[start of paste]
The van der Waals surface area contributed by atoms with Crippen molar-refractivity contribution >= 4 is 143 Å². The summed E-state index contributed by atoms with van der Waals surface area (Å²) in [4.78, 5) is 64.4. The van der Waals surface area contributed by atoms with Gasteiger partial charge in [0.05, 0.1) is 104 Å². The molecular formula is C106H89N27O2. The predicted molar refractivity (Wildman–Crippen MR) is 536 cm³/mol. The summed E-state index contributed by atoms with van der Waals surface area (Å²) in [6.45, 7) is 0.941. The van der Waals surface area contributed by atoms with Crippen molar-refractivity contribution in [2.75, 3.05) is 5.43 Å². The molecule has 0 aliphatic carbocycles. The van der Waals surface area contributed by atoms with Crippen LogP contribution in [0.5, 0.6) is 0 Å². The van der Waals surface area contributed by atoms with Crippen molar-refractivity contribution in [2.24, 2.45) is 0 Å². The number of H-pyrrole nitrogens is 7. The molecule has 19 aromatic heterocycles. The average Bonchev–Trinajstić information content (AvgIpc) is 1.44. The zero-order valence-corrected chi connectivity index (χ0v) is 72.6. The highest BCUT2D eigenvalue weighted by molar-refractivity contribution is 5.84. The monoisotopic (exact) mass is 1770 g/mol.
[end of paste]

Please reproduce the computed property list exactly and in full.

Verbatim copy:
The van der Waals surface area contributed by atoms with Crippen molar-refractivity contribution >= 4 is 143 Å². The summed E-state index contributed by atoms with van der Waals surface area (Å²) in [4.78, 5) is 64.4. The van der Waals surface area contributed by atoms with Gasteiger partial charge in [0.05, 0.1) is 104 Å². The molecular formula is C106H89N27O2. The predicted molar refractivity (Wildman–Crippen MR) is 536 cm³/mol. The summed E-state index contributed by atoms with van der Waals surface area (Å²) in [6.45, 7) is 0.941. The van der Waals surface area contributed by atoms with Crippen molar-refractivity contribution in [2.75, 3.05) is 5.43 Å². The molecule has 0 aliphatic carbocycles. The van der Waals surface area contributed by atoms with Crippen LogP contribution in [0.5, 0.6) is 0 Å². The van der Waals surface area contributed by atoms with Crippen molar-refractivity contribution in [2.24, 2.45) is 0 Å². The number of H-pyrrole nitrogens is 7. The molecule has 19 aromatic heterocycles. The average Bonchev–Trinajstić information content (AvgIpc) is 1.44. The zero-order valence-corrected chi connectivity index (χ0v) is 72.6. The highest BCUT2D eigenvalue weighted by molar-refractivity contribution is 5.84. The monoisotopic (exact) mass is 1770 g/mol.